Pinterest, known for its social media and image sharing site, is currently under scrutiny over allegations that their workplace perpetuates gender and race discrimination.
Just last week it came to light that Pinterest’s former chief operating officer, Francoise Brougher, has filed a gender discrimination lawsuit against the tech company in San Francisco’s Superior Court. Soon after the lawsuit was reported Brougher published a 4,000 word blog claiming that her recent firing was in retaliation after she spoke out about the misogynistic and hostile work environment she witnessed and experienced at Pinterest.
While it is common for tech companies to run into legal problems due to their lack of diversity, these legal problems usually originate from lower level employees. Therefore, what makes this particular lawsuit and subsequent tell all blog post so significant is that is coming from a top leader, as COO Brougher was essentially number two in the company.
In the blogpost, Brougher describes being excluded, silenced, and retaliated upon. Brougher claims that more often than not she was excluded from important meetings despite being COO. Moreover, Brougher soon found out that she was being paid less that her male co-workers. Brougher realized that her equity vested on a different schedule that other male executives. This meant that just in 2019 Brougher vested just 37% of what the CFO, Todd Morgenfeld, vested in his first year at Pinterest. Brougher was shocked as she was misled to believe that her pay was common. Therefore, she immediately argued to have her compensations adjusted to that of her male peers. Brougher succeeded in having her compensation adjusted, but she claims that unequal pay was not the only way Pinterest perpetrated misogynistic practices.
Brougher alleges that CFO Todd Morgenfeld, has made sexist comments at her expense. Specifically, on one occasion Morgenfeld asked Ms Brougher “What is your job anyway?” in front of their peers. In a performance review, Morgenfeld also wrote that Brougher’s only accomplishment was being a champion for diversity. In her blog post Brougher states that “reducing a female executive’s achievements to “diversity” is a common form of gender discrimination” and that “being a woman at Pinterest was not my only accomplishment.’ After reading that this was the only positive accolade Morgenfeld gave her despite doing much more in the company Brougher decided to confront Monrgenfeld in a video call, but when that resulted in Morgenfeld raising his voice and hanging up on her, Brougher then went to human resources.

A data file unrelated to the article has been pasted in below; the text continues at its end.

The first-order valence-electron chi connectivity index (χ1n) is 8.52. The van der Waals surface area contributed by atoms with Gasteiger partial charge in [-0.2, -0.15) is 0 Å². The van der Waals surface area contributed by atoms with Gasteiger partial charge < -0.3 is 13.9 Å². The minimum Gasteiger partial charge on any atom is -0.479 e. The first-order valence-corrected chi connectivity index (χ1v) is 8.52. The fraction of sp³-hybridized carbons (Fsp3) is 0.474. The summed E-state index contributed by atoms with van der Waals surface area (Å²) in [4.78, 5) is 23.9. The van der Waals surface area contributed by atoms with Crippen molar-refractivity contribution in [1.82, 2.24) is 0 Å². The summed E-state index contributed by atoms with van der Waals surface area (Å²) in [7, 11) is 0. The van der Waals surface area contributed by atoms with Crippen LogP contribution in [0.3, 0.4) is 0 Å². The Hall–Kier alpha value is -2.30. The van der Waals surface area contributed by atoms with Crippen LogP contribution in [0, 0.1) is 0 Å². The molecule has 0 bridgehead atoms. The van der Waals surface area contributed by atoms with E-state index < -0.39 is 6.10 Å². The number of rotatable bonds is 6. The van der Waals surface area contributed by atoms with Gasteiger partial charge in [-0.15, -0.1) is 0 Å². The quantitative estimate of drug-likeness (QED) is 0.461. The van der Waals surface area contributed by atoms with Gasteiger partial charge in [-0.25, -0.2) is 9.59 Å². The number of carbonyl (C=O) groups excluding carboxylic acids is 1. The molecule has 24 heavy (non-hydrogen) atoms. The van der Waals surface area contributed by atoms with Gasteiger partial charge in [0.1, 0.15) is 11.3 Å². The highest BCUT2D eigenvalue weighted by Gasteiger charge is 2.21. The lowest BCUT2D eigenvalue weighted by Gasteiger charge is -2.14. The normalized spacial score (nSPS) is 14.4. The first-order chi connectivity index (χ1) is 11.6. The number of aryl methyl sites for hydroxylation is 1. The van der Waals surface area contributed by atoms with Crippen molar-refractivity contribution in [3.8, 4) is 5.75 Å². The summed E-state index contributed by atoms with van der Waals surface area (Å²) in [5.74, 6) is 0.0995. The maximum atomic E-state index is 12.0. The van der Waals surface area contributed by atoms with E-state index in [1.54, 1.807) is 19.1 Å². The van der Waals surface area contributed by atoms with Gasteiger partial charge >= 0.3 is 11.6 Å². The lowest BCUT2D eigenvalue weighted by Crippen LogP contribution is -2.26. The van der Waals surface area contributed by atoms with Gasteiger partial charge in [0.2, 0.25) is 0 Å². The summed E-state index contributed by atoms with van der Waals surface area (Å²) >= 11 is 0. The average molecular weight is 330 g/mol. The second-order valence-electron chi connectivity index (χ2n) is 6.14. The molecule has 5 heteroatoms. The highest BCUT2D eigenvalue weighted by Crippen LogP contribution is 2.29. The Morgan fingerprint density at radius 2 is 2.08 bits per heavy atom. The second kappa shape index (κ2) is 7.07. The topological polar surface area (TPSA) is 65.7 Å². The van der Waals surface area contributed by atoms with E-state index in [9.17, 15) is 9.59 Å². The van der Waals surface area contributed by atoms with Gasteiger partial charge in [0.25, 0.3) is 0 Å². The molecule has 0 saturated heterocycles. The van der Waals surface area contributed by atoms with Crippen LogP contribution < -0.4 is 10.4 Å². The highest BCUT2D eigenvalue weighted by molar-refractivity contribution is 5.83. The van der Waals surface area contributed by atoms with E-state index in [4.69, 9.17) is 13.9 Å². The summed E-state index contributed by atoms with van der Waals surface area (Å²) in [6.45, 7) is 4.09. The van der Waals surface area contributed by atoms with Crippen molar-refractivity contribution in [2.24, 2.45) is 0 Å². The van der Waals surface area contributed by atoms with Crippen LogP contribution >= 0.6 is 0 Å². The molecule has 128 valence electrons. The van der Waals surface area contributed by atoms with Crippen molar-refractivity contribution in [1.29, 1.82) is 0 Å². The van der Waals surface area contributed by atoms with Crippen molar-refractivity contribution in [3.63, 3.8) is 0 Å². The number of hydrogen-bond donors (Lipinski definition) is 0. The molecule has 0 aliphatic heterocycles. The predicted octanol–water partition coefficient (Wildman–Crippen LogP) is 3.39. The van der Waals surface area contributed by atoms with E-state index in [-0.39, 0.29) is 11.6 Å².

Human resources took Brougher’s complaints and even opened an investigation on Morgenfeld. However, the investigation concluded with Human Resources finding that Morgenfeld did nothing wrong. A week after the investigation ended, Brougher was fired.
In Brougher’s own words she states that “According to Pinterest, I was fired not for the results I achieved, but for not being ‘collaborative,’ I believe that I was fired for speaking out about the rampant discrimination, hostile work environment, and misogyny that permeates Pinterest.”
The most recent development at Pinterest saw 236 employees staging a virtual walkout by logging off and signing a petition which calls on chief executive and co-founder, Ben Silberman, to change company policies. These actions not only come after the firing of Francoise Brougher, but also after two former Black employees, Ifeoma Ozoma and Aerica Shimizu Banks, posted on twitter about their own experience facing racial and gender discrimination at Pinterest.
The petition itself demands for greater transparency in regards to promotion levels, retention and pay. Moreover, it demands that Pinterest have management made up of 25% women and 8% underrepresented minorities.
Pinterest released an official comment towards the complaints, walkout and petition stating, “We remain committed to advancing our culture to ensure that Pinterest is a place where all of our employees feel included and supported, which is why there is an ongoing independent review regarding our culture, policies, and practices. We’re reviewing the complaint filed. Our employees are incredibly important to us and we take all concerns brought to our attention seriously.”
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